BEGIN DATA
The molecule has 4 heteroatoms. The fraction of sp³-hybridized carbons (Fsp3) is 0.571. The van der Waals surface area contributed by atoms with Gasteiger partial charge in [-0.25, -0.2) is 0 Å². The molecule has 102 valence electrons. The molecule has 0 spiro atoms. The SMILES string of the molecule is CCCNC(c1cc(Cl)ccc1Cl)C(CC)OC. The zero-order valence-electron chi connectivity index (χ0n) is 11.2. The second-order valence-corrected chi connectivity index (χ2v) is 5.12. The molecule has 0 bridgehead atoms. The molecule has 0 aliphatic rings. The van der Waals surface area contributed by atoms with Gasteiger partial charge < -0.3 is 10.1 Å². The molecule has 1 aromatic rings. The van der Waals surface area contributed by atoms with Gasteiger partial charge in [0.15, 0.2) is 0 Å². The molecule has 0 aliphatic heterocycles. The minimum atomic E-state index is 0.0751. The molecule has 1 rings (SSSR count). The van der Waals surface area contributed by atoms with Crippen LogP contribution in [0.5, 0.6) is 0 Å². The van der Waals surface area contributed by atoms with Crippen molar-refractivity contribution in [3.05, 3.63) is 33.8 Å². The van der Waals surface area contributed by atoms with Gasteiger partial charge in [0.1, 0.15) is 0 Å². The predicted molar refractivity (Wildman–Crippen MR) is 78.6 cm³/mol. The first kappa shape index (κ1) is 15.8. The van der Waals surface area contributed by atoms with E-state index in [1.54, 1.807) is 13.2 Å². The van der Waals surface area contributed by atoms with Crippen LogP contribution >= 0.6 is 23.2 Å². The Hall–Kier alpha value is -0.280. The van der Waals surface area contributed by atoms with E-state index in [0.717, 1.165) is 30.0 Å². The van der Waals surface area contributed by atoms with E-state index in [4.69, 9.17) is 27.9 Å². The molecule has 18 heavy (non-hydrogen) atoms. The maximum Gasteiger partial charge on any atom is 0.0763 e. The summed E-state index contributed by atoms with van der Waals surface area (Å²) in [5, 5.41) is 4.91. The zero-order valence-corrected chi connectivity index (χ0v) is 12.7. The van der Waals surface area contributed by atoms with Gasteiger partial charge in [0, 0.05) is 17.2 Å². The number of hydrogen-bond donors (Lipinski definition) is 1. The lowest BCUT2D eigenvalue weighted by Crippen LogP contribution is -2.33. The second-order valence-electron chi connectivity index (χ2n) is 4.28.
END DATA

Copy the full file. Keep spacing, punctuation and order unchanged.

The molecule has 4 heteroatoms. The fraction of sp³-hybridized carbons (Fsp3) is 0.571. The van der Waals surface area contributed by atoms with Gasteiger partial charge in [-0.25, -0.2) is 0 Å². The molecule has 102 valence electrons. The molecule has 0 spiro atoms. The SMILES string of the molecule is CCCNC(c1cc(Cl)ccc1Cl)C(CC)OC. The zero-order valence-electron chi connectivity index (χ0n) is 11.2. The second-order valence-corrected chi connectivity index (χ2v) is 5.12. The molecule has 0 bridgehead atoms. The molecule has 0 aliphatic rings. The van der Waals surface area contributed by atoms with Gasteiger partial charge < -0.3 is 10.1 Å². The molecule has 1 aromatic rings. The van der Waals surface area contributed by atoms with Gasteiger partial charge in [0.15, 0.2) is 0 Å². The molecule has 0 aliphatic heterocycles. The minimum atomic E-state index is 0.0751. The molecule has 1 rings (SSSR count). The van der Waals surface area contributed by atoms with Crippen LogP contribution in [0.5, 0.6) is 0 Å². The van der Waals surface area contributed by atoms with Crippen molar-refractivity contribution in [3.05, 3.63) is 33.8 Å². The van der Waals surface area contributed by atoms with Gasteiger partial charge in [0.1, 0.15) is 0 Å². The predicted molar refractivity (Wildman–Crippen MR) is 78.6 cm³/mol. The first kappa shape index (κ1) is 15.8. The van der Waals surface area contributed by atoms with E-state index in [1.54, 1.807) is 13.2 Å². The van der Waals surface area contributed by atoms with Crippen LogP contribution >= 0.6 is 23.2 Å². The Hall–Kier alpha value is -0.280. The van der Waals surface area contributed by atoms with E-state index in [0.717, 1.165) is 30.0 Å². The van der Waals surface area contributed by atoms with E-state index in [4.69, 9.17) is 27.9 Å². The molecule has 18 heavy (non-hydrogen) atoms. The maximum Gasteiger partial charge on any atom is 0.0763 e. The summed E-state index contributed by atoms with van der Waals surface area (Å²) in [5, 5.41) is 4.91. The zero-order valence-corrected chi connectivity index (χ0v) is 12.7. The van der Waals surface area contributed by atoms with Gasteiger partial charge in [0, 0.05) is 17.2 Å². The number of hydrogen-bond donors (Lipinski definition) is 1. The lowest BCUT2D eigenvalue weighted by Crippen LogP contribution is -2.33. The second-order valence-electron chi connectivity index (χ2n) is 4.28.